> Nicholas Bufalo
Nicholas Bufalo has been directing Neighbours since the mid-nineties. Here, he shares some of his thoughts on the directing process and why the show has been so successful for more than 20 years...
Could you tell us a little about your career prior to directing Neighbours?
Prior to directing Neighbours I had been working as a professional actor for some time. I worked as an Actor as soon as I graduated from Melbourne University (although I wasn't a drama major there). I had worked in theatre, film and television before making the transition to directing.
You began directing Neighbours in the mid-nineties. Had you watched the show before this? Did you know what to expect?
I had seen quite a few episodes of Neighbours prior to working on the show; I kind of expected and anticipated what the workload would be but until you're actually in that position, it's hard to fully comprehend. Not unlike someone who is learning to drive... you kind of expect what's invloved but until you're actually behind the wheel, it's all theory.
What is a typical day like for you, when working on the show?
There are four stages of production when working on Neighbours:
First stage is pre-production week, when you read the script and raise any story concerns with the producers. Once the script is locked down then the rest of the week consists of looking at the various locations to make sure that everything within the script will translate to the geography of the location. Then there are meetings with the various Heads of Departments where all requirements in the way of wardrobe, make-up, art department, audio, lighting and special effects (if there are any) are discussed.
Second stage is the location week where all the exterior scenes are shot. There really isn't an opportunity to rehearse these scenes with the cast prior to arriving on location.
Third stage is the studio week where you may have 70-80 scenes to rehearse and block with the actors over two days and shoot the same scenes in three days.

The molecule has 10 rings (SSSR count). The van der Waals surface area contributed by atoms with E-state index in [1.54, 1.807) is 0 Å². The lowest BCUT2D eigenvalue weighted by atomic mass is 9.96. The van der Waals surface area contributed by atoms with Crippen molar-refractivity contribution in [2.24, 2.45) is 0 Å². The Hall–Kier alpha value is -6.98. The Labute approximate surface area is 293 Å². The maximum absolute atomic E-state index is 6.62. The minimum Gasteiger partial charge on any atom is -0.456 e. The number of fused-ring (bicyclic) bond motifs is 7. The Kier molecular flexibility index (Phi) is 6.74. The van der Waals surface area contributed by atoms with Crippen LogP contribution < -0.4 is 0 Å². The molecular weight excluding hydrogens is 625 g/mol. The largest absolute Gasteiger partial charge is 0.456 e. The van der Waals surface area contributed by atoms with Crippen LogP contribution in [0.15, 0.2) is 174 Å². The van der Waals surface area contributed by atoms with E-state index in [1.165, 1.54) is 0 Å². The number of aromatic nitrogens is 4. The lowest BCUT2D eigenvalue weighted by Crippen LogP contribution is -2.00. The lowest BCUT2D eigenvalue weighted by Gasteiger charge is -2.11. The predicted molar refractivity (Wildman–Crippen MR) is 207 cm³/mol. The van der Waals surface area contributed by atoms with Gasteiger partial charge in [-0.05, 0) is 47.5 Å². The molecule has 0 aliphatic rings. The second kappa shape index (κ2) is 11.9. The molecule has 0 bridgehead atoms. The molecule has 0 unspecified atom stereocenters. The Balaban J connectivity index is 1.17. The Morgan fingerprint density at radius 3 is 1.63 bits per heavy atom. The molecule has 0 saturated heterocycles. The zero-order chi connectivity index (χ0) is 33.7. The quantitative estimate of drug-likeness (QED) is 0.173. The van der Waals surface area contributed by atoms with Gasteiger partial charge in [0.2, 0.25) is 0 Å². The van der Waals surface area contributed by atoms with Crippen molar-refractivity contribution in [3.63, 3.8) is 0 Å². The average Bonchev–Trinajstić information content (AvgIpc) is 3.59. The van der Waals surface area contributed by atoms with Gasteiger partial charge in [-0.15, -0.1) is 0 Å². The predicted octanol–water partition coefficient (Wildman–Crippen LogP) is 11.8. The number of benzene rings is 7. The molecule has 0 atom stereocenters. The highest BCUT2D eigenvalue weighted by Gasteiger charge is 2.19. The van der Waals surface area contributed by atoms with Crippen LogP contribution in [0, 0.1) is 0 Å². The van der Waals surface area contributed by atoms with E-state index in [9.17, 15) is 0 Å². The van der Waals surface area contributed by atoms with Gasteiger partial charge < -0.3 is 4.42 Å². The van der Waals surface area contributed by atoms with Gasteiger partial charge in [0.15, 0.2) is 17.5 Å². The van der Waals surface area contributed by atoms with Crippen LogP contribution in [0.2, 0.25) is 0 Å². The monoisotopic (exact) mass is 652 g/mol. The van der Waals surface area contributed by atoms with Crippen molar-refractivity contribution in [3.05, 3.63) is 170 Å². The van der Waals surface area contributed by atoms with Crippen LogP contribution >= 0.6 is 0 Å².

The fourth stage is the post-production week where the director sits down with the editor and they compile the show. Once the director is happy with the shape of the episodes, then there is a producers' screening where the fine tuning happens. Invariably there is more material shot than is needed and this is where the episodes are trimmed back for time.
As you can see, there are very different aspects of the production period so there really is no "typical day". If I had to say there was a common denominator to each day, it would be being prepared.
Are there any scenes or episodes from your time at Neighbours that you are particularly proud of?
Completing all the episodes in time is an effort in itself! Early on in my directing days I had rehearsed and blocked all of the studio scenes for a paricular block only to arrive on set and be told that the central actor in all the scenes was ill and had to take considerable amount of time off. We spent the next couple of days taping scenes with a lot of improvising and re-jigging. We still had important information to convey to the audience. We were all relying on adrenalin to get us through and get it all completed as per schedule. I was pleasantly surprised to find out later that the central episode for that block was nominated for an A.F.I.(Australian Film Institute) Award.